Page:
Union Budget 2018: E-commerce, defined to mean business activities carried out by digital means, is largely in the realm of non-tangible goods and services provided through the internet. It does, however, encompass e-tail activities, which mean selling goods and services ordered online. In case of a foreign company engaged in selling goods and services in India, so far, the position has been that it would be taxed in India on this business income provided the company either had a dependent agent in India who habitually concluded contracts for it in India and/ or the foreign company had a physical presence in the form of an office or place of business through which the business was carried out. In case of online business, where goods are ordered on the internet without the foreign company having any presence in India or having an agent who concluded the contracts in India, there would not be a business connection in India and the foreign company’s income would not be taxable in India.
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The Base Erosion and Profit Shift programme of the OECD identified this as one of the issues which needed to be addressed and proposed certain alternative options which the countries negotiating treaties would bilaterally agree to resolve it. While the bilateral tax treaties that India has entered into would need to undergo re-negotiations to address this situation, the Finance Bill introduces a new provision in the Income Tax Act under the definition of ‘business connection’. It clarifies that ‘significant economic presence’ of a non-resident in India would constitute business connection in India. The existence of business connection would enable India to tax non-resident’s business income.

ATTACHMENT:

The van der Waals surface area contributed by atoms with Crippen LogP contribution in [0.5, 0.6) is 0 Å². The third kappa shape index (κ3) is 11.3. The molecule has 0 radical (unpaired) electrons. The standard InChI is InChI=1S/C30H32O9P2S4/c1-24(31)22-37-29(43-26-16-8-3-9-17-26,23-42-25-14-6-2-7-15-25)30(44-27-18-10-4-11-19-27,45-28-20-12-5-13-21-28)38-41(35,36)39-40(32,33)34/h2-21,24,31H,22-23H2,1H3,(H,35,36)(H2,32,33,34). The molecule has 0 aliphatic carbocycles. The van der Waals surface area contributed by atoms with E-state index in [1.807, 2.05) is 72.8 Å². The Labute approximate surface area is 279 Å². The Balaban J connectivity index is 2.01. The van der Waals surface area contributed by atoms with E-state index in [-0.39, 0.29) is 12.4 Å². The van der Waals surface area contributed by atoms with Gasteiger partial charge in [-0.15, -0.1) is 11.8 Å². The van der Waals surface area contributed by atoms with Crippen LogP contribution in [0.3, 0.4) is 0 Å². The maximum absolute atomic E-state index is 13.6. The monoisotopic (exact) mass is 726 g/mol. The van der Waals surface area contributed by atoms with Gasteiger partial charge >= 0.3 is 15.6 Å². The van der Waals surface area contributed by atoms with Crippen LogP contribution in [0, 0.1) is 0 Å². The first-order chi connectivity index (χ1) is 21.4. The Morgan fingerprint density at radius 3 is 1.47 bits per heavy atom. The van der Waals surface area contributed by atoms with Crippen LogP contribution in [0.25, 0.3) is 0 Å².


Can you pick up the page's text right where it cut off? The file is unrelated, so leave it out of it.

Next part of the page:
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Significant economic presence would be created if the aggregate payments from India for download of goods and services in India would exceed a certain amount to be specified later. Also, it would be created if there is systematic and continuous soliciting of business activities or engaging and interaction with such number of users as would be prescribed. This provision would enable India to tax such income of a foreign company under the Income Tax Act, only if the foreign company is from a country with which India does not have a tax treaty. In case of foreign companies coming from treaty countries, this provision would need to be incorporated in the treaties to become effective.
This does indeed open a hugely complex issue of tax deduction at source. It also needs to be ensured that there is no overlap with the payment of ‘equalisation levy’ on online advertisements, which was introduced by the Finance Act 2017. One is apprehensive about the implementation of this provision. The fact that certain notifications are awaited before this provision becomes effective and implemented, one hopes that there will be more clarity on its implementation.
Daksha Baxi, Executive Director, Khaitan & Co